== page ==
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Daniel - Thanks for mentioning Robert. Yes, he's pretty much the example to follow..... Was teaching English out in the boondocks of Korea... Contributed actively on KBC and, if I recall, the English newspapers... Leveraged that with some networking into a finance job in... Shanghai! Here's his story - http://www.koreabusinesscentral.com/xn/detail/3463326:Comment:64179. He's even stayed engaged on KBC after that...
So, as many KBC members (including myself) can attest, the transition is possible. But it's not easy and it takes time and uncommon effort.... and a little luck... But luck comes to those who spend the time and effort to find the opportunities.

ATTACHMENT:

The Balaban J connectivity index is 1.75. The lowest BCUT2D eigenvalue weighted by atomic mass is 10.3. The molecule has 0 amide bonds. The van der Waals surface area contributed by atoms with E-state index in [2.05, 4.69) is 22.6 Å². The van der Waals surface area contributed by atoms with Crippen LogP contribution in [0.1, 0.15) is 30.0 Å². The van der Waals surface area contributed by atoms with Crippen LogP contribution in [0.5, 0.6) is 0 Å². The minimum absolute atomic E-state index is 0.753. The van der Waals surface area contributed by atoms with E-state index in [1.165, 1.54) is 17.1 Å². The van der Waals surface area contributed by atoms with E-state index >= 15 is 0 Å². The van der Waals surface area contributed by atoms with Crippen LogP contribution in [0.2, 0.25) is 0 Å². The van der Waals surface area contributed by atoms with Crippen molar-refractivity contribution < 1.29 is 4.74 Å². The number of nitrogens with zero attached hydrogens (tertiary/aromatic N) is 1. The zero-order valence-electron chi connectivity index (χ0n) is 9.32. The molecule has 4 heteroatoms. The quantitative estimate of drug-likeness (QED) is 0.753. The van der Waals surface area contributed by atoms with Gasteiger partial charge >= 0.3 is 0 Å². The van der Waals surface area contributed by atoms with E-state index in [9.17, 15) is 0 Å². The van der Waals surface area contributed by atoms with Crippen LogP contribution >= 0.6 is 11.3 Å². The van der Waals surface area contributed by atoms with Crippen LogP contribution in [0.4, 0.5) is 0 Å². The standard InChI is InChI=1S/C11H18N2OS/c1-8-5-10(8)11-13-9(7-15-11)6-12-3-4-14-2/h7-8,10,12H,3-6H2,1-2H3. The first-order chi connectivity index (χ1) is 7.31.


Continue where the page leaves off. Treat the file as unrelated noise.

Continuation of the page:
Cory, I think you exactly summed up how I'm thinking. I know full well that getting a banking job here for 2 or 3 years would be a better and more sensible start to my career. However, the UK financial services industry is in pretty bad shape at the moment. Even if I did manage to land a role at Goldman Sachs, for example, I still think I would feel quite miserable and unfulfilled because of the fact I'd be stuck in the UK rather than Korea.
Ondrej, I've been looking at some MBA programmes in Korea, I'm definitely thinking about doing one eventually, especially as they seem to offer generous scholarships to foreigners. However, isn't it a little pointless to study for an MBA without any real business experience? I think that's something for me to do 4-5 years down the line, but we'll see.
Steven - thanks for the link/inspiration, I'll take a look. I realise it will take effort and luck, but I'm ready for it.
Thanks all, I think I'll go for it.
Jonathan, (real name?)